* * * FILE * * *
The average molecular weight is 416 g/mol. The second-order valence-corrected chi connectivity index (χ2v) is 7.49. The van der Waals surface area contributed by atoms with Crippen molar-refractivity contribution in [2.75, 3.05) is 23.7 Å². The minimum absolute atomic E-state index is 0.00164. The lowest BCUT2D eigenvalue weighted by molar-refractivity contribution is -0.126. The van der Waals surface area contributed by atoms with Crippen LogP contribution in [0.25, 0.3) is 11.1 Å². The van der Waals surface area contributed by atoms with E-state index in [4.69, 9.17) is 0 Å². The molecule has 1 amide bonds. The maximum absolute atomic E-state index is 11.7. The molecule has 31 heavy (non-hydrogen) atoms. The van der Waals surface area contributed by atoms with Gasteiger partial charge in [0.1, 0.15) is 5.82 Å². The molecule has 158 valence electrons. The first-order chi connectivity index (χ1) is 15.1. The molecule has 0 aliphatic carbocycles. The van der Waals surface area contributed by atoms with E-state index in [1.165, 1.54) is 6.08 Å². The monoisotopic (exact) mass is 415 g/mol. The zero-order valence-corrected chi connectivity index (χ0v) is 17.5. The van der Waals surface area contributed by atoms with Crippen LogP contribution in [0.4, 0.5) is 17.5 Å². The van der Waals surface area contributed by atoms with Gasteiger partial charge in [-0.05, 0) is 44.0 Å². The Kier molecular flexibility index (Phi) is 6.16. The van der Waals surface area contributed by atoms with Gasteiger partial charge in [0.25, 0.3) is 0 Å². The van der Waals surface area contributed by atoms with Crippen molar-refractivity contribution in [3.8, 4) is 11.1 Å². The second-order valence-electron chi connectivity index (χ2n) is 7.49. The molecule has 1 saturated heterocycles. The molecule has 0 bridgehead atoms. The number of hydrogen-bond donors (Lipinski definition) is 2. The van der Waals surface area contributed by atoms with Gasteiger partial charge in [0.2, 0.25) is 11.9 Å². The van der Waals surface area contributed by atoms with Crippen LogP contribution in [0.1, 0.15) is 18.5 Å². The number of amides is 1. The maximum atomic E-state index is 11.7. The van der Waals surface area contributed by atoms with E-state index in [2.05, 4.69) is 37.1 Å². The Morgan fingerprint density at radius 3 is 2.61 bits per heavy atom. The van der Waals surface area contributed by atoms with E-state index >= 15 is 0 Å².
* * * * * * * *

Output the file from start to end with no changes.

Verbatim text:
The average molecular weight is 416 g/mol. The second-order valence-corrected chi connectivity index (χ2v) is 7.49. The van der Waals surface area contributed by atoms with Crippen molar-refractivity contribution in [2.75, 3.05) is 23.7 Å². The minimum absolute atomic E-state index is 0.00164. The lowest BCUT2D eigenvalue weighted by molar-refractivity contribution is -0.126. The van der Waals surface area contributed by atoms with Crippen LogP contribution in [0.25, 0.3) is 11.1 Å². The van der Waals surface area contributed by atoms with E-state index in [4.69, 9.17) is 0 Å². The molecule has 1 amide bonds. The maximum absolute atomic E-state index is 11.7. The molecule has 31 heavy (non-hydrogen) atoms. The van der Waals surface area contributed by atoms with Gasteiger partial charge in [0.1, 0.15) is 5.82 Å². The molecule has 158 valence electrons. The first-order chi connectivity index (χ1) is 15.1. The molecule has 0 aliphatic carbocycles. The van der Waals surface area contributed by atoms with E-state index in [1.165, 1.54) is 6.08 Å². The monoisotopic (exact) mass is 415 g/mol. The zero-order valence-corrected chi connectivity index (χ0v) is 17.5. The van der Waals surface area contributed by atoms with Crippen LogP contribution in [0.4, 0.5) is 17.5 Å². The van der Waals surface area contributed by atoms with Gasteiger partial charge in [-0.05, 0) is 44.0 Å². The Kier molecular flexibility index (Phi) is 6.16. The van der Waals surface area contributed by atoms with Gasteiger partial charge in [0.25, 0.3) is 0 Å². The van der Waals surface area contributed by atoms with Crippen molar-refractivity contribution in [3.8, 4) is 11.1 Å². The second-order valence-electron chi connectivity index (χ2n) is 7.49. The molecule has 1 saturated heterocycles. The molecule has 0 bridgehead atoms. The number of hydrogen-bond donors (Lipinski definition) is 2. The van der Waals surface area contributed by atoms with Gasteiger partial charge in [0.2, 0.25) is 11.9 Å². The van der Waals surface area contributed by atoms with Crippen LogP contribution in [0.1, 0.15) is 18.5 Å². The number of amides is 1. The maximum atomic E-state index is 11.7. The van der Waals surface area contributed by atoms with E-state index in [2.05, 4.69) is 37.1 Å². The Morgan fingerprint density at radius 3 is 2.61 bits per heavy atom. The van der Waals surface area contributed by atoms with E-state index >= 15 is 0 Å².